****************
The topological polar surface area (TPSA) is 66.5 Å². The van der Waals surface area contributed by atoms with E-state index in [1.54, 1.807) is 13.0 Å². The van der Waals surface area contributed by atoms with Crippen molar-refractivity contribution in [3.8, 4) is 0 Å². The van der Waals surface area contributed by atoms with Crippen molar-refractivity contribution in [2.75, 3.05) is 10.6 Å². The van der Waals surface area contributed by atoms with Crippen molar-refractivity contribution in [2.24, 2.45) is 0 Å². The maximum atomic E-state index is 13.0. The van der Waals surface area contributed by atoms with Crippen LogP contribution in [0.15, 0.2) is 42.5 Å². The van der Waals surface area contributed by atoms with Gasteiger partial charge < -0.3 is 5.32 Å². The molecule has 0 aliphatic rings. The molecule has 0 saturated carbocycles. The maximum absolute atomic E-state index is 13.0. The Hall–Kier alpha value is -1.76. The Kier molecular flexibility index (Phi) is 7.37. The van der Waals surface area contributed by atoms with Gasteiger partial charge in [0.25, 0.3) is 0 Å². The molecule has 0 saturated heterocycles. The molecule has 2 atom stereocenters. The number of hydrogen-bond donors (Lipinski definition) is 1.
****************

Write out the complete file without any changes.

The topological polar surface area (TPSA) is 66.5 Å². The van der Waals surface area contributed by atoms with E-state index in [1.54, 1.807) is 13.0 Å². The van der Waals surface area contributed by atoms with Crippen molar-refractivity contribution in [3.8, 4) is 0 Å². The van der Waals surface area contributed by atoms with Crippen molar-refractivity contribution in [2.75, 3.05) is 10.6 Å². The van der Waals surface area contributed by atoms with Crippen molar-refractivity contribution in [2.24, 2.45) is 0 Å². The maximum atomic E-state index is 13.0. The van der Waals surface area contributed by atoms with Crippen LogP contribution in [0.15, 0.2) is 42.5 Å². The van der Waals surface area contributed by atoms with Gasteiger partial charge < -0.3 is 5.32 Å². The molecule has 0 aliphatic rings. The molecule has 0 saturated carbocycles. The maximum absolute atomic E-state index is 13.0. The Hall–Kier alpha value is -1.76. The Kier molecular flexibility index (Phi) is 7.37. The van der Waals surface area contributed by atoms with Gasteiger partial charge in [0.25, 0.3) is 0 Å². The molecule has 0 saturated heterocycles. The molecule has 2 atom stereocenters. The number of hydrogen-bond donors (Lipinski definition) is 1.